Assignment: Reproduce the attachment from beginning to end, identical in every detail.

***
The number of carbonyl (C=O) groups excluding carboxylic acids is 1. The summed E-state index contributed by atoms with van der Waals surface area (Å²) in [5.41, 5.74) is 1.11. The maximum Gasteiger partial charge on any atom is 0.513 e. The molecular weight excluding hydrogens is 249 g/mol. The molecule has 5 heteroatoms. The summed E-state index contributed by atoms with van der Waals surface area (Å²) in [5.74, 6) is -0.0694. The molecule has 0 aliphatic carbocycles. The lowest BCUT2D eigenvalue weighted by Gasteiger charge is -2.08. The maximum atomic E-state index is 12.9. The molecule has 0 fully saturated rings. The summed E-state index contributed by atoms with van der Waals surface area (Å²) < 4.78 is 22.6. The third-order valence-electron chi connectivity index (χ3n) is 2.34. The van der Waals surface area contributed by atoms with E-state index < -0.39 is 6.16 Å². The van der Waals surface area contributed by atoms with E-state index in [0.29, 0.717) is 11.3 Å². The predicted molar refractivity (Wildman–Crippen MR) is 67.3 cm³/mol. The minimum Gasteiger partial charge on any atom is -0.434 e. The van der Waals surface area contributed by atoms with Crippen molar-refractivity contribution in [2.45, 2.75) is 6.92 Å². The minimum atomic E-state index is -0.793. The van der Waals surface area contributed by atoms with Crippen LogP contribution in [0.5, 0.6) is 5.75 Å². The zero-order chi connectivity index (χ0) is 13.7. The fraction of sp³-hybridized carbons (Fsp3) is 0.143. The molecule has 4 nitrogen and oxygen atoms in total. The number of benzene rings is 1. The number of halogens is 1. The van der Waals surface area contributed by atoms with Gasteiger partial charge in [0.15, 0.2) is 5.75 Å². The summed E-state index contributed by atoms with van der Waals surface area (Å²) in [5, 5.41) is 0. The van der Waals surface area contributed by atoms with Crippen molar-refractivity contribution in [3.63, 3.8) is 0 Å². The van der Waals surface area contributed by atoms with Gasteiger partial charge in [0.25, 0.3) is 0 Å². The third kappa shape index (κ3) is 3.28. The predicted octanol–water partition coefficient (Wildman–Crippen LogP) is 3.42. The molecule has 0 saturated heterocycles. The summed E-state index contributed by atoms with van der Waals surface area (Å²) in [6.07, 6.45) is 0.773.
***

The number of carbonyl (C=O) groups excluding carboxylic acids is 1. The summed E-state index contributed by atoms with van der Waals surface area (Å²) in [5.41, 5.74) is 1.11. The maximum Gasteiger partial charge on any atom is 0.513 e. The molecular weight excluding hydrogens is 249 g/mol. The molecule has 5 heteroatoms. The summed E-state index contributed by atoms with van der Waals surface area (Å²) in [5.74, 6) is -0.0694. The molecule has 0 aliphatic carbocycles. The lowest BCUT2D eigenvalue weighted by Gasteiger charge is -2.08. The maximum atomic E-state index is 12.9. The molecule has 0 fully saturated rings. The summed E-state index contributed by atoms with van der Waals surface area (Å²) < 4.78 is 22.6. The third-order valence-electron chi connectivity index (χ3n) is 2.34. The van der Waals surface area contributed by atoms with E-state index < -0.39 is 6.16 Å². The van der Waals surface area contributed by atoms with E-state index in [0.29, 0.717) is 11.3 Å². The predicted molar refractivity (Wildman–Crippen MR) is 67.3 cm³/mol. The minimum Gasteiger partial charge on any atom is -0.434 e. The van der Waals surface area contributed by atoms with Crippen molar-refractivity contribution in [2.45, 2.75) is 6.92 Å². The minimum atomic E-state index is -0.793. The van der Waals surface area contributed by atoms with Crippen LogP contribution in [0.5, 0.6) is 5.75 Å². The zero-order chi connectivity index (χ0) is 13.7. The fraction of sp³-hybridized carbons (Fsp3) is 0.143. The molecule has 4 nitrogen and oxygen atoms in total. The number of benzene rings is 1. The number of halogens is 1. The van der Waals surface area contributed by atoms with Gasteiger partial charge in [0.15, 0.2) is 5.75 Å². The summed E-state index contributed by atoms with van der Waals surface area (Å²) in [5, 5.41) is 0. The van der Waals surface area contributed by atoms with Crippen molar-refractivity contribution in [3.63, 3.8) is 0 Å². The van der Waals surface area contributed by atoms with Gasteiger partial charge in [0.25, 0.3) is 0 Å². The third kappa shape index (κ3) is 3.28. The predicted octanol–water partition coefficient (Wildman–Crippen LogP) is 3.42. The molecule has 0 saturated heterocycles. The summed E-state index contributed by atoms with van der Waals surface area (Å²) in [6.07, 6.45) is 0.773.